Velocity Reviews > Compare 16 values to each other most efficiently

# Compare 16 values to each other most efficiently

Roger Twomey
Guest
Posts: n/a

 04-28-2004
I have 16 string values that I need to compare to each other. No two are
supposed to hold the same value (if they do something is amiss and I need to
abort the operation).

Short of 'IF Then' comparisons for every possible combination (do-able but
very cludgy) is there not a better way to code this?

Any idea will be considerted.

Thanks.

MattB
Guest
Posts: n/a

 04-28-2004
I'd put them in an array and loop through with each value comparing it to
the rest (with logic to only make comparisons that haven't been made yet if
you want the most efficent way).

Matt

Roger Twomey wrote:
> I have 16 string values that I need to compare to each other. No two
> are supposed to hold the same value (if they do something is amiss
> and I need to abort the operation).
>
> Short of 'IF Then' comparisons for every possible combination
> (do-able but very cludgy) is there not a better way to code this?
>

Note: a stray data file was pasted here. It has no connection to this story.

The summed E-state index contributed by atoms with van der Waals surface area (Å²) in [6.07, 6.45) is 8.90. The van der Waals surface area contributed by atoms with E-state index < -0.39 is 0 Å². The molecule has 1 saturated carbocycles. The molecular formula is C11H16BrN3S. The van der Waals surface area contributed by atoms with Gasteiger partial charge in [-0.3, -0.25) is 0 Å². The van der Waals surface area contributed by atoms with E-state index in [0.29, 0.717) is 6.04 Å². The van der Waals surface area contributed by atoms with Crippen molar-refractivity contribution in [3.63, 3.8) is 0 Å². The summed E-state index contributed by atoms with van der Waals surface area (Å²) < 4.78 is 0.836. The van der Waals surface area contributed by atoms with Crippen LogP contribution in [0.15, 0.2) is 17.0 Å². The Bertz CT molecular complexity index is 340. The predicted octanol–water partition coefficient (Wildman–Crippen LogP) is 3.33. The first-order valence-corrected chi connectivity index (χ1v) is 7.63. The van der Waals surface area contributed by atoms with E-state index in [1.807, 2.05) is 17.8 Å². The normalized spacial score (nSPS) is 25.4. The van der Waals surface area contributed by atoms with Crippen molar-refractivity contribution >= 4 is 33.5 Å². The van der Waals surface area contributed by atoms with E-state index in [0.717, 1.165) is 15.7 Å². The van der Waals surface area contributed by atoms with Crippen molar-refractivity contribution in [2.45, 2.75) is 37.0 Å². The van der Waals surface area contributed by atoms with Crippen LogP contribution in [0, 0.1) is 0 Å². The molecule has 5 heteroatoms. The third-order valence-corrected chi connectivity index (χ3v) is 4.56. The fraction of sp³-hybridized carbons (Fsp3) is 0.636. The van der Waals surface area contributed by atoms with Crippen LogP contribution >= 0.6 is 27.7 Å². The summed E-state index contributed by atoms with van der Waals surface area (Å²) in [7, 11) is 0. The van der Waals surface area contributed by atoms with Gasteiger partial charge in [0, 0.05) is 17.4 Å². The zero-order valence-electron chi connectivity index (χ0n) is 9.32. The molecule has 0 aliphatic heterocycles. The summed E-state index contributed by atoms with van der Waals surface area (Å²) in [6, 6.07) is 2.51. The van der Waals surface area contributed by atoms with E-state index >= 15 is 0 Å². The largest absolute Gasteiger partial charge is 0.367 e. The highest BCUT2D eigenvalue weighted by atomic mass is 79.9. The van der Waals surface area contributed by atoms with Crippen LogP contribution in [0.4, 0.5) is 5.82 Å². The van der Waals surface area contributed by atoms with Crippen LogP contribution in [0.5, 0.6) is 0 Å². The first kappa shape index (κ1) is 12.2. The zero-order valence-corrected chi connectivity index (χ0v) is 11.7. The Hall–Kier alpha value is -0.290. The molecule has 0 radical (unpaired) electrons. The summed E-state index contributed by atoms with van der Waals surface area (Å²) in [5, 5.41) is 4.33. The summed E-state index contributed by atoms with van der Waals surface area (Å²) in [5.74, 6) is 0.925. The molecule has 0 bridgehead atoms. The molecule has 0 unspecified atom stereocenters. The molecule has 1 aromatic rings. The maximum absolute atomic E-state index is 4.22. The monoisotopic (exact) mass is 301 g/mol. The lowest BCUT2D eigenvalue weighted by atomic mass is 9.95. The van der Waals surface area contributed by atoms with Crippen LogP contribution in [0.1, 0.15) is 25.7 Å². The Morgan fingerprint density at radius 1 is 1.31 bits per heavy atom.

> Any idea will be considerted.
>
> Thanks.

Scott Mitchell [MVP]
Guest
Posts: n/a

 04-28-2004
> I'd put them in an array and loop through with each value comparing it to
> the rest (with logic to only make comparisons that haven't been made yet if
> you want the most efficent way).

Matt, this approach is not the most efficient one. Consider that you
have n strings you want to compare. In the worst case you'll have to
compare the first string with n-1 other strings, then the second one
with n-2 other strings, then the third with n-3, and so on. The total
number of comparisons you'll have to do will be:

(n-1) + (n-2) + ... + 1

which is, in closed form, (n^2 - n)/2 comparisons.

Now, if you first *sort* the strings using, say, quicksort, this will
take n * log(n) comparisons. Once the strings were sorted, you could
then walk over the string once, seeing if any matched up (by just
comparing one with another). The asymptotic running time of this second
approach would be n * log(n) + n, which beats (n^2 - n)/2 for
sufficiently large n.

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